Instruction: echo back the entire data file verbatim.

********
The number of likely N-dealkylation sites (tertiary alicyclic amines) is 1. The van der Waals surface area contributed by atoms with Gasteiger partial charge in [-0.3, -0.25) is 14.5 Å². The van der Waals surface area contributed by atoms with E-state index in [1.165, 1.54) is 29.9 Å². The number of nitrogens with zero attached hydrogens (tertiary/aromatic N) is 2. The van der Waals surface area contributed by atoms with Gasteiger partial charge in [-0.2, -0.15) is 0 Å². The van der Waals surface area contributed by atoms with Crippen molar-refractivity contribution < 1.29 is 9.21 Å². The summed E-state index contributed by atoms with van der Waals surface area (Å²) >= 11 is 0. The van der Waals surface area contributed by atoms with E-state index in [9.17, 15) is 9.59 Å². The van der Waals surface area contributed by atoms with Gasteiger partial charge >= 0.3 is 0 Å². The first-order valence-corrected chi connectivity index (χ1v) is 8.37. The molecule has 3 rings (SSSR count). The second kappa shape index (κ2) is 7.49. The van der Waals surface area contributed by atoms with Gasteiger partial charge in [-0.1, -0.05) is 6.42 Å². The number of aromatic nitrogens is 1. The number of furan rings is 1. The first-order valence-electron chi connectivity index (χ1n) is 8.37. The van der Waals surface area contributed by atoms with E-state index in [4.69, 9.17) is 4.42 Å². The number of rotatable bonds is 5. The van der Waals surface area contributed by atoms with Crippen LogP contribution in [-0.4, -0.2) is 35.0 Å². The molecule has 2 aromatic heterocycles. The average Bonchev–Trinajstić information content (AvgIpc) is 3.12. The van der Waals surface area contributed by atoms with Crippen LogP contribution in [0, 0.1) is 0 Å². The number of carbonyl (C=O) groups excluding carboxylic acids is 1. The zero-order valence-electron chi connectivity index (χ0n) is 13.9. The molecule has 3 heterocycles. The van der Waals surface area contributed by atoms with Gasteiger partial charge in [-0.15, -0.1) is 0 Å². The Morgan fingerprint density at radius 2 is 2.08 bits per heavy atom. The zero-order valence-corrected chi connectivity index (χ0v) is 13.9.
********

The number of likely N-dealkylation sites (tertiary alicyclic amines) is 1. The van der Waals surface area contributed by atoms with Gasteiger partial charge in [-0.3, -0.25) is 14.5 Å². The van der Waals surface area contributed by atoms with E-state index in [1.165, 1.54) is 29.9 Å². The number of nitrogens with zero attached hydrogens (tertiary/aromatic N) is 2. The van der Waals surface area contributed by atoms with Gasteiger partial charge in [-0.2, -0.15) is 0 Å². The van der Waals surface area contributed by atoms with Crippen molar-refractivity contribution < 1.29 is 9.21 Å². The summed E-state index contributed by atoms with van der Waals surface area (Å²) >= 11 is 0. The van der Waals surface area contributed by atoms with E-state index in [9.17, 15) is 9.59 Å². The van der Waals surface area contributed by atoms with Gasteiger partial charge >= 0.3 is 0 Å². The first-order valence-corrected chi connectivity index (χ1v) is 8.37. The molecule has 3 rings (SSSR count). The second kappa shape index (κ2) is 7.49. The van der Waals surface area contributed by atoms with Gasteiger partial charge in [-0.1, -0.05) is 6.42 Å². The number of aromatic nitrogens is 1. The number of furan rings is 1. The first-order valence-electron chi connectivity index (χ1n) is 8.37. The van der Waals surface area contributed by atoms with E-state index in [4.69, 9.17) is 4.42 Å². The number of rotatable bonds is 5. The van der Waals surface area contributed by atoms with Crippen LogP contribution in [-0.4, -0.2) is 35.0 Å². The molecule has 2 aromatic heterocycles. The average Bonchev–Trinajstić information content (AvgIpc) is 3.12. The van der Waals surface area contributed by atoms with Crippen LogP contribution in [0, 0.1) is 0 Å². The number of carbonyl (C=O) groups excluding carboxylic acids is 1. The zero-order valence-electron chi connectivity index (χ0n) is 13.9. The molecule has 3 heterocycles. The van der Waals surface area contributed by atoms with Gasteiger partial charge in [-0.15, -0.1) is 0 Å². The Morgan fingerprint density at radius 2 is 2.08 bits per heavy atom. The zero-order valence-corrected chi connectivity index (χ0v) is 13.9.